Tue, Dec 04, 2018 - Page 13 News List

Breaking down barriers to life, language and mobility

Russian exchange student Roman Pazensky, who lost his arms and legs in an accident 10 years ago, is pursuing his dream of becoming a Chinese translator

By John Evans  /  Contributing reporter

Roman Pazensky stands in front of an installation on a visit last month to the National Taiwan Museum of Fine Arts in Taichung.

Photo courtesy of Julia Startchenko

Roman Pazensky turns heads when he enters a room. First, because people see a man using a wheelchair. Then, because they see he is without arms and legs.

“I’m a normal man,” Pazensky says, “but they don’t see that right away.”

The looks that children give him are even more intrusive. When the Taipei Times spoke to Pazensky, 36, in Taichung last month, he was interacting with a group of young swimmers.

Baring their curiosity, the kids peppered Pazensky with questions: “Can you jump? Can you walk? Can you dance? Can you swim?”

Flashing his easygoing smile, Pazensky turned their probing questions into a teachable moment.

“I showed them I could swim. I jumped right in the pool,” he says.

Pazensky, an exchange student at Tamkang University in New Taipei City, wants to spread the message of staying positive and believing in yourself.

But the Russian native wasn’t always so upbeat and confident.

CLIMBING AGAINST THE ODDS

In 2008, Pazensky was involved in a mountaineering accident that left him fighting for his life in the bitter cold. While he survived the ordeal, doctors were forced to amputate all four of his limbs.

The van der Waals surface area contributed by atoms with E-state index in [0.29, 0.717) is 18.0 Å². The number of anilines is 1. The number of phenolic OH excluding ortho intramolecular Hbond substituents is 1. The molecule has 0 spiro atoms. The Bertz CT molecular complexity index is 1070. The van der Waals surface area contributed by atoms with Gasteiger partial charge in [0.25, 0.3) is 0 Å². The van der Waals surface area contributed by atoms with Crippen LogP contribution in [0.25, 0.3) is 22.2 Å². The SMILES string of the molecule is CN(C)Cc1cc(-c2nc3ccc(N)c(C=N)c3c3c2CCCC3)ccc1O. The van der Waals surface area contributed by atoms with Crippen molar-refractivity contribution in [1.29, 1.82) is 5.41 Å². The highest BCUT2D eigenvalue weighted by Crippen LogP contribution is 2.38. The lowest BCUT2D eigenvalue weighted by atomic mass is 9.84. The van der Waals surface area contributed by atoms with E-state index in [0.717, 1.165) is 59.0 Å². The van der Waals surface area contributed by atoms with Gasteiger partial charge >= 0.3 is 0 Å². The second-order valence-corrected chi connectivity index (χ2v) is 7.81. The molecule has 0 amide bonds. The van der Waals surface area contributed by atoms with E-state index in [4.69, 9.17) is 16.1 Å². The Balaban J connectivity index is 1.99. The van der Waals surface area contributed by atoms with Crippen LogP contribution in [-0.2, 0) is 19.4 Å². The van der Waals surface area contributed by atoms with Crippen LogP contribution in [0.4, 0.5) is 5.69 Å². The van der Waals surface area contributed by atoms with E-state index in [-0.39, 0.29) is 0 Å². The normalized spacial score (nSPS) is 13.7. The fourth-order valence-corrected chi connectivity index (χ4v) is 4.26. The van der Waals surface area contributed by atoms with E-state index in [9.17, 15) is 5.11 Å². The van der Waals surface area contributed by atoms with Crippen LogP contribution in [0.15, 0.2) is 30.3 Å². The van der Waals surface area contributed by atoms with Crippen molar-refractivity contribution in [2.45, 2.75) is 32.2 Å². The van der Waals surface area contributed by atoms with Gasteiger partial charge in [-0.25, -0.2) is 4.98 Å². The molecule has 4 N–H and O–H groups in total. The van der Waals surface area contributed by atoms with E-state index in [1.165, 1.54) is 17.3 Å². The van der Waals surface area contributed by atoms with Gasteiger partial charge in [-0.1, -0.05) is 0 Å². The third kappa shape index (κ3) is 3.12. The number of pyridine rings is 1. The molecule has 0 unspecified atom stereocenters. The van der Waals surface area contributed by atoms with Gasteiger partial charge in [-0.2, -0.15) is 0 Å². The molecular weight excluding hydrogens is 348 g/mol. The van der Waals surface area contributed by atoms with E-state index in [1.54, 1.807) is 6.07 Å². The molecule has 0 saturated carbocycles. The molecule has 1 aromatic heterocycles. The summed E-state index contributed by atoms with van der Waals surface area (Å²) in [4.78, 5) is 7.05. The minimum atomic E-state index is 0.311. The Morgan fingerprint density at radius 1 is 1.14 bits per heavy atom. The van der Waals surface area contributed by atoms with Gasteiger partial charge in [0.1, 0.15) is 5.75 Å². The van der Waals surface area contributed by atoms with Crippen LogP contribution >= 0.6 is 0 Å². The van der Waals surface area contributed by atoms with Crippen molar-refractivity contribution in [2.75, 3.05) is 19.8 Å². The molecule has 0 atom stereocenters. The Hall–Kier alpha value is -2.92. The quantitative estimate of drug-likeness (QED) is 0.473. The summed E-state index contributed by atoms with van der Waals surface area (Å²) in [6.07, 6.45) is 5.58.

For the next four years, Pazensky secluded himself in his parents’ farmhouse about 200km from the port city of Vladivostok in Russia’s Far East. As Pazensky’s muscles, which had been forged through running and biking, gradually atrophied, his thoughts darkened.

With limited accessibility for the disabled in rural Russia, it was impossible for him just to ride the bus or the train.

“I watched a lot of TV and read some books, but I didn’t believe in myself,” he says.

Feeling helpless, Pazensky even considered suicide.

“But I couldn’t even do that,” Pazensky said.

These days, Pazensky tries to focus on the future, putting pragmatism ahead of sentimentality.

“I don’t think about the past,” he says. “It isn’t useful.”

A significant step forward came four years after the accident, when Pazensky received his first set of prosthetic limbs.

The arms and legs were made of cheap plastic and two canes were still needed for stability. But the gift of mobility was life-changing nonetheless.

Naturally athletic, Pazensky quickly adjusted to the new limbs. Outings to swim in a nearby river or walk through the forest returned to him a sense of normalcy.

“I was happy for the first time,” Pazensky says.

With the added confidence came romance.

On a Russian dating Web site for people with disabilities, Pazensky met Dasha Kantemirova from Vladivostok. Despite their different upbringings — he in the country and she in the city — the two developed a long-distance relationship.

But Kantemirova’s parents were protective of their daughter, who was diagnosed with cerebral palsy as a child.

“Her parents didn’t believe I was capable of taking care of her,” Pazensky says. It took him three years to win their favor through his assiduous courtship and good grades.

Now that the relationship is stable, it has become a great source of strength for Pazensky. The gift of confidence goes both ways in their relationship.

After years of trying, Kantemirova finally convinced Pazensky to go to school and pursue his dream of studying Chinese. She taught him to believe in himself, Pazensky says, “and I showed her how smart she was and that she just needed an opportunity to show it.”

Now there is talk of marriage and kids, which would again require the support of Kantemirova’s parents.

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